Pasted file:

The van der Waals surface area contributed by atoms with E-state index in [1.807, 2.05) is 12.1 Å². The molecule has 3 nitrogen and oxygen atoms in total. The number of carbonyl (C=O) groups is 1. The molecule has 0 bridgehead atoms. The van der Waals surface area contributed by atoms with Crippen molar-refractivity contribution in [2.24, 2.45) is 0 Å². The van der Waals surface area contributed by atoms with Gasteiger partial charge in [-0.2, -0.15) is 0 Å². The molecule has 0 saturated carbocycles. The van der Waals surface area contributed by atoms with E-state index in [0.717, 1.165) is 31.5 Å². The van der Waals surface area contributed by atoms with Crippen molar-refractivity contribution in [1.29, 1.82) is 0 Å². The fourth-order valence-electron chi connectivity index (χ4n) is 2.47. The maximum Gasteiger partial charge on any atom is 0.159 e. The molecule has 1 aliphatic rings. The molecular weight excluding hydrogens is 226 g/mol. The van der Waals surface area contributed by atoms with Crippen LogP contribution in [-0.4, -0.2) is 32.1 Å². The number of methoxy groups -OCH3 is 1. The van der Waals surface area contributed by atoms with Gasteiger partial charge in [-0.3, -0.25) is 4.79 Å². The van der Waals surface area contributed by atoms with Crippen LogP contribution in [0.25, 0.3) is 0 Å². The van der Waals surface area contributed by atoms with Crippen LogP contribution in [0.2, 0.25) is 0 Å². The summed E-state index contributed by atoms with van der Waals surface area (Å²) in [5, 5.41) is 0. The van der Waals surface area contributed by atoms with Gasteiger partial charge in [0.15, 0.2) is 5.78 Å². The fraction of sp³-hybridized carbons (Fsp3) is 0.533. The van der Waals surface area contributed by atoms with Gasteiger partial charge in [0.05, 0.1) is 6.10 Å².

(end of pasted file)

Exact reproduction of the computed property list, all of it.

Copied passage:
The van der Waals surface area contributed by atoms with E-state index in [1.807, 2.05) is 12.1 Å². The molecule has 3 nitrogen and oxygen atoms in total. The number of carbonyl (C=O) groups is 1. The molecule has 0 bridgehead atoms. The van der Waals surface area contributed by atoms with Crippen molar-refractivity contribution in [2.24, 2.45) is 0 Å². The van der Waals surface area contributed by atoms with Gasteiger partial charge in [-0.2, -0.15) is 0 Å². The molecule has 0 saturated carbocycles. The van der Waals surface area contributed by atoms with E-state index in [0.717, 1.165) is 31.5 Å². The van der Waals surface area contributed by atoms with Crippen molar-refractivity contribution in [1.29, 1.82) is 0 Å². The fourth-order valence-electron chi connectivity index (χ4n) is 2.47. The maximum Gasteiger partial charge on any atom is 0.159 e. The molecule has 1 aliphatic rings. The molecular weight excluding hydrogens is 226 g/mol. The van der Waals surface area contributed by atoms with Crippen LogP contribution in [-0.4, -0.2) is 32.1 Å². The number of methoxy groups -OCH3 is 1. The van der Waals surface area contributed by atoms with Gasteiger partial charge in [-0.3, -0.25) is 4.79 Å². The van der Waals surface area contributed by atoms with Crippen LogP contribution in [0.25, 0.3) is 0 Å². The van der Waals surface area contributed by atoms with Crippen LogP contribution in [0.2, 0.25) is 0 Å². The summed E-state index contributed by atoms with van der Waals surface area (Å²) in [5, 5.41) is 0. The van der Waals surface area contributed by atoms with Gasteiger partial charge in [0.15, 0.2) is 5.78 Å². The fraction of sp³-hybridized carbons (Fsp3) is 0.533. The van der Waals surface area contributed by atoms with Gasteiger partial charge in [0.05, 0.1) is 6.10 Å².